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He knows all of his colors but really enjoyed playing the color games where he would match part of an object to the rest of the object in the same color. For example, they might have a purple and a pink car and two cut out circles form the cars (one in each color). He would then have to move the colored circle into the right spot.  He enjoyed a game where he had to sort butterflies onto flowers based on their color.

They also had counting games, alphabet games, puzzles and more. The one thing we noticed with the games is that you needed to be used to using a mouse in order to successfully complete the activity. While many children have this skill, it was not something that my four year old had mastered because most of the time he does his activities on the kindle and uses a touch screen. He did get more proficient with the mouse as he worked through various activities.

Each game/activity is done in a map style layout (see the pictures above) and gets progressively harder. They program will let him return to one he has already completed but it will not let him move ahead until he completes that level. This helps keep the children from getting frustrated by the difficulty level. I should also note that in the regular Reading Eggs program it is set up in a similar manner but children can take a placement test to determine where they need to start so that they do not have to go through the lessons from the beginning.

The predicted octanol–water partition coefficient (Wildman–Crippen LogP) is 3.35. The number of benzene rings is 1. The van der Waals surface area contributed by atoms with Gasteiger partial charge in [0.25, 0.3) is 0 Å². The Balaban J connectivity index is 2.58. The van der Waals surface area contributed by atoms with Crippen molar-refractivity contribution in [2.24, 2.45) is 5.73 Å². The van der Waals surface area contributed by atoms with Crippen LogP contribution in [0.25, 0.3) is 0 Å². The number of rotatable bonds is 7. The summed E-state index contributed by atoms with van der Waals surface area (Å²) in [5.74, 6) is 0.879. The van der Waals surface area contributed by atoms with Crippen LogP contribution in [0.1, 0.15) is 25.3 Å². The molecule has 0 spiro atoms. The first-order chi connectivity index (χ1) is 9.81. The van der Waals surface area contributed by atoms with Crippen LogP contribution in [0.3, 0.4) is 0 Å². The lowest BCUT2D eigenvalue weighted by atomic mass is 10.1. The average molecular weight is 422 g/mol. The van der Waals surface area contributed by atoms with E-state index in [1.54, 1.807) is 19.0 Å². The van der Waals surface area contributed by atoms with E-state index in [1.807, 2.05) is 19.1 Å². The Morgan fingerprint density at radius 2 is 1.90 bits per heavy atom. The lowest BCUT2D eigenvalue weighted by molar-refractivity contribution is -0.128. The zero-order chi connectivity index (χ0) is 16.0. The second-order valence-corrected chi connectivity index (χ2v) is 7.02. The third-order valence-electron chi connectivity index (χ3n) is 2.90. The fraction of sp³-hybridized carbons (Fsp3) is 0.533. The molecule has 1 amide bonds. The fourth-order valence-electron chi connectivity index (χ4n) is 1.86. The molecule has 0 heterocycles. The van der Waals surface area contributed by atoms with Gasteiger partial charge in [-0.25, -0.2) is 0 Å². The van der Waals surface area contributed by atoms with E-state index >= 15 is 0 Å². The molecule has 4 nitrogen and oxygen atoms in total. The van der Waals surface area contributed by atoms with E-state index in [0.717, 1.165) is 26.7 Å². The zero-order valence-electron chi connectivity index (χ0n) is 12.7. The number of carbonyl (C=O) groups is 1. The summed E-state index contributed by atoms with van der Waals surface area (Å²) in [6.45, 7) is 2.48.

My one real complaint about the program is that it is not compatible with Kindle. While this will not be an issue for many families, we find that logistically it is better if my son’s programs can be done on our kindle. He is better able to navigate the kindle than our desktop and can be more independent. However, this is still a wonderful program and we will work around the kindle issue using it on our desktop. Thankfully, my older children enjoy helping him and can assist him when I am not available.

If this sounds like a program that might be a good fit for your child, I have a wonderful offer for you. Reading Eggs has agreed to give my readers a FREE four week trial of the program. This is a great way for you to try it out and see if it is a good fit for your family.